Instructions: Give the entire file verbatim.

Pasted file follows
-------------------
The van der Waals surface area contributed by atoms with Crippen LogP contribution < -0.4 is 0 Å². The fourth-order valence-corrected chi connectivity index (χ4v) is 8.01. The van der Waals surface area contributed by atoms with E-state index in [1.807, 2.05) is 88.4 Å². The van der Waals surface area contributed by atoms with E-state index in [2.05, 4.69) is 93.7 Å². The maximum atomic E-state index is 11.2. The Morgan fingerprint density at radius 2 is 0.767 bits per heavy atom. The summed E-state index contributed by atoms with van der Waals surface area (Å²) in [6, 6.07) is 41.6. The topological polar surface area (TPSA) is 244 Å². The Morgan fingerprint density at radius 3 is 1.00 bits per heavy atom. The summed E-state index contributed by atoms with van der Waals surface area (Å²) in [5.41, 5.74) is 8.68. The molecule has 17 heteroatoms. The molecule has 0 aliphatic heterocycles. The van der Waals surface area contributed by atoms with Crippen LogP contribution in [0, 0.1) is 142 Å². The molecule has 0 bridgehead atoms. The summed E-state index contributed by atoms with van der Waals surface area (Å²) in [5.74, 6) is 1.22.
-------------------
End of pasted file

The van der Waals surface area contributed by atoms with Crippen LogP contribution < -0.4 is 0 Å². The fourth-order valence-corrected chi connectivity index (χ4v) is 8.01. The van der Waals surface area contributed by atoms with E-state index in [1.807, 2.05) is 88.4 Å². The van der Waals surface area contributed by atoms with E-state index in [2.05, 4.69) is 93.7 Å². The maximum atomic E-state index is 11.2. The Morgan fingerprint density at radius 2 is 0.767 bits per heavy atom. The summed E-state index contributed by atoms with van der Waals surface area (Å²) in [6, 6.07) is 41.6. The topological polar surface area (TPSA) is 244 Å². The Morgan fingerprint density at radius 3 is 1.00 bits per heavy atom. The summed E-state index contributed by atoms with van der Waals surface area (Å²) in [5.41, 5.74) is 8.68. The molecule has 17 heteroatoms. The molecule has 0 aliphatic heterocycles. The van der Waals surface area contributed by atoms with Crippen LogP contribution in [0, 0.1) is 142 Å². The molecule has 0 bridgehead atoms. The summed E-state index contributed by atoms with van der Waals surface area (Å²) in [5.74, 6) is 1.22.